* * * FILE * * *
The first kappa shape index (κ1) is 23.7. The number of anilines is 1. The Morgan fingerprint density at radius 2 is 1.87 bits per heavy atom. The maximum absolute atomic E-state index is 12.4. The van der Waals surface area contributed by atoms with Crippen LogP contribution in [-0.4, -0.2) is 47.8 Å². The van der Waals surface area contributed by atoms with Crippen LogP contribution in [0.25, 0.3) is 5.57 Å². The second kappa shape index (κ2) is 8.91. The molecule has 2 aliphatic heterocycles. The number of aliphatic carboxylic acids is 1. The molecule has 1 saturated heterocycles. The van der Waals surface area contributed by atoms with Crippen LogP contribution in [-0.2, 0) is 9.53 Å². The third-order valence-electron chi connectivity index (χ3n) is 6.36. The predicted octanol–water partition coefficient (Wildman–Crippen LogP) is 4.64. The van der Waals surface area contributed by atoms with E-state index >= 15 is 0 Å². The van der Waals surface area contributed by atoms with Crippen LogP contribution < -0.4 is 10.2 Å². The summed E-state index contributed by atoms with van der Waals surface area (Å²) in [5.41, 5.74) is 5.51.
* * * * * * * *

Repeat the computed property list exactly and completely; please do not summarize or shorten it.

The first kappa shape index (κ1) is 23.7. The number of anilines is 1. The Morgan fingerprint density at radius 2 is 1.87 bits per heavy atom. The maximum absolute atomic E-state index is 12.4. The van der Waals surface area contributed by atoms with Crippen LogP contribution in [-0.4, -0.2) is 47.8 Å². The van der Waals surface area contributed by atoms with Crippen LogP contribution in [0.25, 0.3) is 5.57 Å². The second kappa shape index (κ2) is 8.91. The molecule has 2 aliphatic heterocycles. The number of aliphatic carboxylic acids is 1. The molecule has 1 saturated heterocycles. The van der Waals surface area contributed by atoms with Crippen LogP contribution in [-0.2, 0) is 9.53 Å². The third-order valence-electron chi connectivity index (χ3n) is 6.36. The predicted octanol–water partition coefficient (Wildman–Crippen LogP) is 4.64. The van der Waals surface area contributed by atoms with E-state index >= 15 is 0 Å². The van der Waals surface area contributed by atoms with Crippen LogP contribution < -0.4 is 10.2 Å². The summed E-state index contributed by atoms with van der Waals surface area (Å²) in [5.41, 5.74) is 5.51.